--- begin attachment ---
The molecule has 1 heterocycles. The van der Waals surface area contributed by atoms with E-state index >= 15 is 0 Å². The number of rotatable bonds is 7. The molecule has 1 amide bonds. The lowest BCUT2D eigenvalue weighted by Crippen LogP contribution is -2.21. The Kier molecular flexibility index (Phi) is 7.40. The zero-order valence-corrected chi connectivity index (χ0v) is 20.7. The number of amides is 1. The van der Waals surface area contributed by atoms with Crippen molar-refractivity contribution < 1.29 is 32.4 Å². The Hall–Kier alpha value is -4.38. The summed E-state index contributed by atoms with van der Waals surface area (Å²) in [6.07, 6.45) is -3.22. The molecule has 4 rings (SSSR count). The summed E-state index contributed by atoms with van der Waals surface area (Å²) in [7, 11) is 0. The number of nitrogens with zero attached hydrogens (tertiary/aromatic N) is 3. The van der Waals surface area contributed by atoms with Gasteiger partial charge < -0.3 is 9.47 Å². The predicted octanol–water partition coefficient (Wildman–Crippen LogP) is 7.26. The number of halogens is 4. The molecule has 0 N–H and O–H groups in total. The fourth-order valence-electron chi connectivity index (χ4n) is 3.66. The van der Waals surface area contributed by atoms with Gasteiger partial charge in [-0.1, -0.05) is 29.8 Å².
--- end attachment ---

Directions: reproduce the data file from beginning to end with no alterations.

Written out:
The molecule has 1 heterocycles. The van der Waals surface area contributed by atoms with E-state index >= 15 is 0 Å². The number of rotatable bonds is 7. The molecule has 1 amide bonds. The lowest BCUT2D eigenvalue weighted by Crippen LogP contribution is -2.21. The Kier molecular flexibility index (Phi) is 7.40. The zero-order valence-corrected chi connectivity index (χ0v) is 20.7. The number of amides is 1. The van der Waals surface area contributed by atoms with Crippen molar-refractivity contribution < 1.29 is 32.4 Å². The Hall–Kier alpha value is -4.38. The summed E-state index contributed by atoms with van der Waals surface area (Å²) in [6.07, 6.45) is -3.22. The molecule has 4 rings (SSSR count). The summed E-state index contributed by atoms with van der Waals surface area (Å²) in [7, 11) is 0. The number of nitrogens with zero attached hydrogens (tertiary/aromatic N) is 3. The van der Waals surface area contributed by atoms with Gasteiger partial charge < -0.3 is 9.47 Å². The predicted octanol–water partition coefficient (Wildman–Crippen LogP) is 7.26. The number of halogens is 4. The molecule has 0 N–H and O–H groups in total. The fourth-order valence-electron chi connectivity index (χ4n) is 3.66. The van der Waals surface area contributed by atoms with Gasteiger partial charge in [-0.1, -0.05) is 29.8 Å².